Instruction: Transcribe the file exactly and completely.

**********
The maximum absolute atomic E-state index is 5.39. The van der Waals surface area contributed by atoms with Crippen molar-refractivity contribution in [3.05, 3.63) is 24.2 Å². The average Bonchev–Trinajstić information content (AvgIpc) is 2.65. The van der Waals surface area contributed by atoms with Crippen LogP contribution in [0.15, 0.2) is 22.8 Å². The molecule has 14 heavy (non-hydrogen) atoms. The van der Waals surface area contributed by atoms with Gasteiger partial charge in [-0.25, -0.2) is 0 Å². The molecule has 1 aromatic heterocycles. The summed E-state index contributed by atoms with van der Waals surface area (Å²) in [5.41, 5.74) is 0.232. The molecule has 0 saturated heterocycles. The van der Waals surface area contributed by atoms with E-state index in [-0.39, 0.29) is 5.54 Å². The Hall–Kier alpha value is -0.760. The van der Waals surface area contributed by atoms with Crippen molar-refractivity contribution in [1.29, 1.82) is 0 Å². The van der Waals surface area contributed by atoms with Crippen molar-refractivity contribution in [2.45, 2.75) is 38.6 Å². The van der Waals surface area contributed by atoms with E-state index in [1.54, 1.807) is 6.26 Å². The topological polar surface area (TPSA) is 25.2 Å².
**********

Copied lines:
The maximum absolute atomic E-state index is 5.39. The van der Waals surface area contributed by atoms with Crippen molar-refractivity contribution in [3.05, 3.63) is 24.2 Å². The average Bonchev–Trinajstić information content (AvgIpc) is 2.65. The van der Waals surface area contributed by atoms with Crippen LogP contribution in [0.15, 0.2) is 22.8 Å². The molecule has 14 heavy (non-hydrogen) atoms. The van der Waals surface area contributed by atoms with Gasteiger partial charge in [-0.25, -0.2) is 0 Å². The molecule has 1 aromatic heterocycles. The summed E-state index contributed by atoms with van der Waals surface area (Å²) in [5.41, 5.74) is 0.232. The molecule has 0 saturated heterocycles. The van der Waals surface area contributed by atoms with E-state index in [-0.39, 0.29) is 5.54 Å². The Hall–Kier alpha value is -0.760. The van der Waals surface area contributed by atoms with Crippen molar-refractivity contribution in [1.29, 1.82) is 0 Å². The van der Waals surface area contributed by atoms with Crippen molar-refractivity contribution in [2.45, 2.75) is 38.6 Å². The van der Waals surface area contributed by atoms with E-state index in [1.54, 1.807) is 6.26 Å². The topological polar surface area (TPSA) is 25.2 Å².